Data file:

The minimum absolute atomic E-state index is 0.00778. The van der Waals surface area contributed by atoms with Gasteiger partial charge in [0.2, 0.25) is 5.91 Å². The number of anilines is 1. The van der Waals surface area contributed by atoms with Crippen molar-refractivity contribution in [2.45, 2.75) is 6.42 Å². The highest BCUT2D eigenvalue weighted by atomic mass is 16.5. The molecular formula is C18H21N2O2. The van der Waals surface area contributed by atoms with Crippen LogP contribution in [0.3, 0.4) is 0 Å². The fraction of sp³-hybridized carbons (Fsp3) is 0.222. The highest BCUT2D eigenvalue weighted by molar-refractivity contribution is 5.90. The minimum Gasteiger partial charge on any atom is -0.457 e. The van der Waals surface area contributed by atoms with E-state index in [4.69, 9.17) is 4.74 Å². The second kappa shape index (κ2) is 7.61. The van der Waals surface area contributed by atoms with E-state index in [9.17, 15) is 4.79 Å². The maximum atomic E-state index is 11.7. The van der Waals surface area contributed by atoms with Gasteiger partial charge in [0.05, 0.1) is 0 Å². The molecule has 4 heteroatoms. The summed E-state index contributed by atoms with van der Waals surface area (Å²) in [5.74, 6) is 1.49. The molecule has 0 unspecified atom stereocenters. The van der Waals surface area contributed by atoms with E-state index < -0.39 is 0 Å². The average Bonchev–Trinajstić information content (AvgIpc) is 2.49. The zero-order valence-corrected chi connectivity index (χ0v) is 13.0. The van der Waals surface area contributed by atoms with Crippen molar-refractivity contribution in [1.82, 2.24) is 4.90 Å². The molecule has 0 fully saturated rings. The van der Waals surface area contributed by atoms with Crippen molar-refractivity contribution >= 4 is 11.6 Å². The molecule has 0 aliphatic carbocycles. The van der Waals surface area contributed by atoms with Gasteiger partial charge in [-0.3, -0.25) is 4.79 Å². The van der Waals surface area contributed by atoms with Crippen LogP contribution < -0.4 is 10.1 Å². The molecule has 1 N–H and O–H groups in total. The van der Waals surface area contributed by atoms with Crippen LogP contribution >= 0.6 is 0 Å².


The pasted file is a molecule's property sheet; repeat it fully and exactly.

The minimum absolute atomic E-state index is 0.00778. The van der Waals surface area contributed by atoms with Gasteiger partial charge in [0.2, 0.25) is 5.91 Å². The number of anilines is 1. The van der Waals surface area contributed by atoms with Crippen molar-refractivity contribution in [2.45, 2.75) is 6.42 Å². The highest BCUT2D eigenvalue weighted by atomic mass is 16.5. The molecular formula is C18H21N2O2. The van der Waals surface area contributed by atoms with Crippen LogP contribution in [0.3, 0.4) is 0 Å². The fraction of sp³-hybridized carbons (Fsp3) is 0.222. The highest BCUT2D eigenvalue weighted by molar-refractivity contribution is 5.90. The minimum Gasteiger partial charge on any atom is -0.457 e. The van der Waals surface area contributed by atoms with E-state index in [4.69, 9.17) is 4.74 Å². The second kappa shape index (κ2) is 7.61. The van der Waals surface area contributed by atoms with E-state index in [9.17, 15) is 4.79 Å². The maximum atomic E-state index is 11.7. The van der Waals surface area contributed by atoms with Gasteiger partial charge in [0.05, 0.1) is 0 Å². The molecule has 4 heteroatoms. The summed E-state index contributed by atoms with van der Waals surface area (Å²) in [5.74, 6) is 1.49. The molecule has 0 unspecified atom stereocenters. The van der Waals surface area contributed by atoms with E-state index < -0.39 is 0 Å². The average Bonchev–Trinajstić information content (AvgIpc) is 2.49. The zero-order valence-corrected chi connectivity index (χ0v) is 13.0. The van der Waals surface area contributed by atoms with Crippen molar-refractivity contribution in [1.82, 2.24) is 4.90 Å². The molecule has 0 fully saturated rings. The van der Waals surface area contributed by atoms with Crippen molar-refractivity contribution >= 4 is 11.6 Å². The molecule has 0 aliphatic carbocycles. The van der Waals surface area contributed by atoms with Gasteiger partial charge in [-0.3, -0.25) is 4.79 Å². The van der Waals surface area contributed by atoms with Crippen LogP contribution < -0.4 is 10.1 Å². The molecule has 1 N–H and O–H groups in total. The van der Waals surface area contributed by atoms with Crippen LogP contribution >= 0.6 is 0 Å².